The good people at Like Minds pulled together a great panel and the debate was very wide reaching, so I’m only going to focus on a couple of the useful points I took away with me.
Behaviour, not values
The first point is that the tools that currently measure influence base their scores on your online behaviour, not your values or work or your offline behaviour. Now, I love watching rugby, I used to love playing rugby, I still play squash, however, I rarely ever tweet about either sport. I’d like to think I influence some people about rugby and squash, but no tool that uses social media as its data source is likely to pick that up.
Margin of error
For PRs it’s important to note that tools that provide influence scores or assign which topics someone is interested in, work best when aggregated. That is to say that individually they’re either right or wrong, but across 1,000 or 1,500 of the vast majority of people they’ve highlighted as being influential on topic X should indeed have some influence on topic X.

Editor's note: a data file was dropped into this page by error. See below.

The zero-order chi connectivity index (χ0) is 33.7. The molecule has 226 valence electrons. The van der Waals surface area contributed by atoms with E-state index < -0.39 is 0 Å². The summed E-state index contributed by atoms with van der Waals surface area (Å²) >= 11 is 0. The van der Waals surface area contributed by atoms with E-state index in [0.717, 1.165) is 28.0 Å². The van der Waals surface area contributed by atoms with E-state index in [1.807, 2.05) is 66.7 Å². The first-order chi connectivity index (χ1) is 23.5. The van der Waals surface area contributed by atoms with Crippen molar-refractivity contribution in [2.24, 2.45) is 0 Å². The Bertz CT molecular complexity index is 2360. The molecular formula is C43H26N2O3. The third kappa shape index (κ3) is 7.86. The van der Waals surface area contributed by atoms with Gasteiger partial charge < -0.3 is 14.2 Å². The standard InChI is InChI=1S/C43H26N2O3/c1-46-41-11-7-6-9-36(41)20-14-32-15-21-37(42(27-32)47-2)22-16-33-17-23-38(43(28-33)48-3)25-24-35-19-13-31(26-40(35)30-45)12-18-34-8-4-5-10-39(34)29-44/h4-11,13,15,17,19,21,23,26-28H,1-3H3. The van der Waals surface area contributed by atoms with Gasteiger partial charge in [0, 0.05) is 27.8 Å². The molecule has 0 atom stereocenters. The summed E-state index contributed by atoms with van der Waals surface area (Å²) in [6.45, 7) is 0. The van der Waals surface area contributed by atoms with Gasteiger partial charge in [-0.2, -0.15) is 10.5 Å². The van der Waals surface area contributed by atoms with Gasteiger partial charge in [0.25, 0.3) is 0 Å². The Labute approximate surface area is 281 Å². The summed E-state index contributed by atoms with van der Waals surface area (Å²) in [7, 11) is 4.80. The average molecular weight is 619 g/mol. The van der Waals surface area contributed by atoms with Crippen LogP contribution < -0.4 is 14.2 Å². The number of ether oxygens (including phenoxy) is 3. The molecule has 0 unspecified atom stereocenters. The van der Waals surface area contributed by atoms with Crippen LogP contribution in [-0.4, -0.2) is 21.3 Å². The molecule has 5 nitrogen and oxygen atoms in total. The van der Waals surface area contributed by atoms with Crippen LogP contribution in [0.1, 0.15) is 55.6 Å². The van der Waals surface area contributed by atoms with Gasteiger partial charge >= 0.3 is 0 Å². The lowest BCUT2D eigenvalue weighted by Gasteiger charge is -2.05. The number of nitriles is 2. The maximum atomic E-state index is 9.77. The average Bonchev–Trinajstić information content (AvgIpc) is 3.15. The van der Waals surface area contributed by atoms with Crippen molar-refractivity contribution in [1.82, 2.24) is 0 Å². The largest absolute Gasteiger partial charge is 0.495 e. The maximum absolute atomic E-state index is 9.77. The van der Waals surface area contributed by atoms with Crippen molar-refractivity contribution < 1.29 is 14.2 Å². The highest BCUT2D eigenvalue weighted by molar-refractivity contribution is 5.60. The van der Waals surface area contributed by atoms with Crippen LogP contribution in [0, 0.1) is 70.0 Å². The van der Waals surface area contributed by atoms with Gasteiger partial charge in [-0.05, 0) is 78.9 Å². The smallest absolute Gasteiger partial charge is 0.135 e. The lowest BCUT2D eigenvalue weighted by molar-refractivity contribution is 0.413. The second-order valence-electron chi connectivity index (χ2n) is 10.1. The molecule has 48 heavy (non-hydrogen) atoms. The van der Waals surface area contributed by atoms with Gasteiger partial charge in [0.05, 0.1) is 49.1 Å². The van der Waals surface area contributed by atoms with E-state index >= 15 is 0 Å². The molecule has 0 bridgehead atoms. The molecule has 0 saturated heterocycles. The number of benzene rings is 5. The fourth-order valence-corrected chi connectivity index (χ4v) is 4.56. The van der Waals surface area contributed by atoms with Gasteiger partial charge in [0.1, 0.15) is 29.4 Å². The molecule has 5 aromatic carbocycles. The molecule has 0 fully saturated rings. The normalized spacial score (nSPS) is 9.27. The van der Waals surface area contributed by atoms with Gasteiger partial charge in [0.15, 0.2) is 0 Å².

Don’t shoot the messenger
Azeem Azhar from PeerIndex made a point that perhaps is the most important one to note on a personal level. Tools like PeerIndex, Klout and Kred all publicly tell you what they think of you. Other tools, some developed for proprietary use by large brands, judge you and assign a value to you without you ever knowing what they think of you. A good, recent example is American chain Target figuring out a teenager was pregnant before her father knew. So, as much as people knock PeerIndex and its rivals for inaccuracy, at least they’re making their mistakes in the open.